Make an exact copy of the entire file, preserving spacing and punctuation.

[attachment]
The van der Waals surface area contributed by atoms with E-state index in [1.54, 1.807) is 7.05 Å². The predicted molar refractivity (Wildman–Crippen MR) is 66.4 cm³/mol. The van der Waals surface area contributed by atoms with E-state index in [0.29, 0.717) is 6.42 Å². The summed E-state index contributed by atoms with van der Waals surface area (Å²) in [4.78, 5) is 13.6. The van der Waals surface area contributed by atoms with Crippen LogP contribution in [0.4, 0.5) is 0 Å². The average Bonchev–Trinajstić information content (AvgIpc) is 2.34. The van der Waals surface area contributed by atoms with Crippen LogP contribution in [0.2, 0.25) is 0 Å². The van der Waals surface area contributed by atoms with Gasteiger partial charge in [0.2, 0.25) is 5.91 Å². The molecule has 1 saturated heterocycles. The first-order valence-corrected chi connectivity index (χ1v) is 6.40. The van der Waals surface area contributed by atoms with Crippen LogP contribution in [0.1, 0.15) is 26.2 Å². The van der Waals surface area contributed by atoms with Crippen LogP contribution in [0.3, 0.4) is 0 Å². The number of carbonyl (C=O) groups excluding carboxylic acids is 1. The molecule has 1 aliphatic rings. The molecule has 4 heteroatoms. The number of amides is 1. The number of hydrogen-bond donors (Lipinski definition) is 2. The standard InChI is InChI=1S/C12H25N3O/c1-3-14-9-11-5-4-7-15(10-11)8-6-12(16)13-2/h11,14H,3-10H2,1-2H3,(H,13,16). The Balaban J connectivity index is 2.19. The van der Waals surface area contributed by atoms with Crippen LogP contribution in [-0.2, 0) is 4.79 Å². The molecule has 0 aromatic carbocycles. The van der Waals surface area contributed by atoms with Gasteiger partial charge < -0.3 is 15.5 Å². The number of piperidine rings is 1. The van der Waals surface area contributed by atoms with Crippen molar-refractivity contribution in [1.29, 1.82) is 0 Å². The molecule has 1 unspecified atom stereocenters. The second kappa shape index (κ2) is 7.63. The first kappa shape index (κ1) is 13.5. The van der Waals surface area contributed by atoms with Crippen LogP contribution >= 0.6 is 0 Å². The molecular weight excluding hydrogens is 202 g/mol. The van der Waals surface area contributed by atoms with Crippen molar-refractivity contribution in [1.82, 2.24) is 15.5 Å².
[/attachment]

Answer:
The van der Waals surface area contributed by atoms with E-state index in [1.54, 1.807) is 7.05 Å². The predicted molar refractivity (Wildman–Crippen MR) is 66.4 cm³/mol. The van der Waals surface area contributed by atoms with E-state index in [0.29, 0.717) is 6.42 Å². The summed E-state index contributed by atoms with van der Waals surface area (Å²) in [4.78, 5) is 13.6. The van der Waals surface area contributed by atoms with Crippen LogP contribution in [0.4, 0.5) is 0 Å². The average Bonchev–Trinajstić information content (AvgIpc) is 2.34. The van der Waals surface area contributed by atoms with Crippen LogP contribution in [0.2, 0.25) is 0 Å². The van der Waals surface area contributed by atoms with Gasteiger partial charge in [0.2, 0.25) is 5.91 Å². The molecule has 1 saturated heterocycles. The first-order valence-corrected chi connectivity index (χ1v) is 6.40. The van der Waals surface area contributed by atoms with Crippen LogP contribution in [0.1, 0.15) is 26.2 Å². The van der Waals surface area contributed by atoms with Crippen LogP contribution in [0.3, 0.4) is 0 Å². The number of carbonyl (C=O) groups excluding carboxylic acids is 1. The molecule has 1 aliphatic rings. The molecule has 4 heteroatoms. The number of amides is 1. The number of hydrogen-bond donors (Lipinski definition) is 2. The standard InChI is InChI=1S/C12H25N3O/c1-3-14-9-11-5-4-7-15(10-11)8-6-12(16)13-2/h11,14H,3-10H2,1-2H3,(H,13,16). The Balaban J connectivity index is 2.19. The van der Waals surface area contributed by atoms with Crippen LogP contribution in [-0.2, 0) is 4.79 Å². The molecule has 0 aromatic carbocycles. The van der Waals surface area contributed by atoms with Gasteiger partial charge < -0.3 is 15.5 Å². The number of piperidine rings is 1. The van der Waals surface area contributed by atoms with Crippen molar-refractivity contribution in [1.29, 1.82) is 0 Å². The molecule has 1 unspecified atom stereocenters. The second kappa shape index (κ2) is 7.63. The first kappa shape index (κ1) is 13.5. The van der Waals surface area contributed by atoms with Crippen LogP contribution >= 0.6 is 0 Å². The molecular weight excluding hydrogens is 202 g/mol. The van der Waals surface area contributed by atoms with Crippen molar-refractivity contribution in [1.82, 2.24) is 15.5 Å².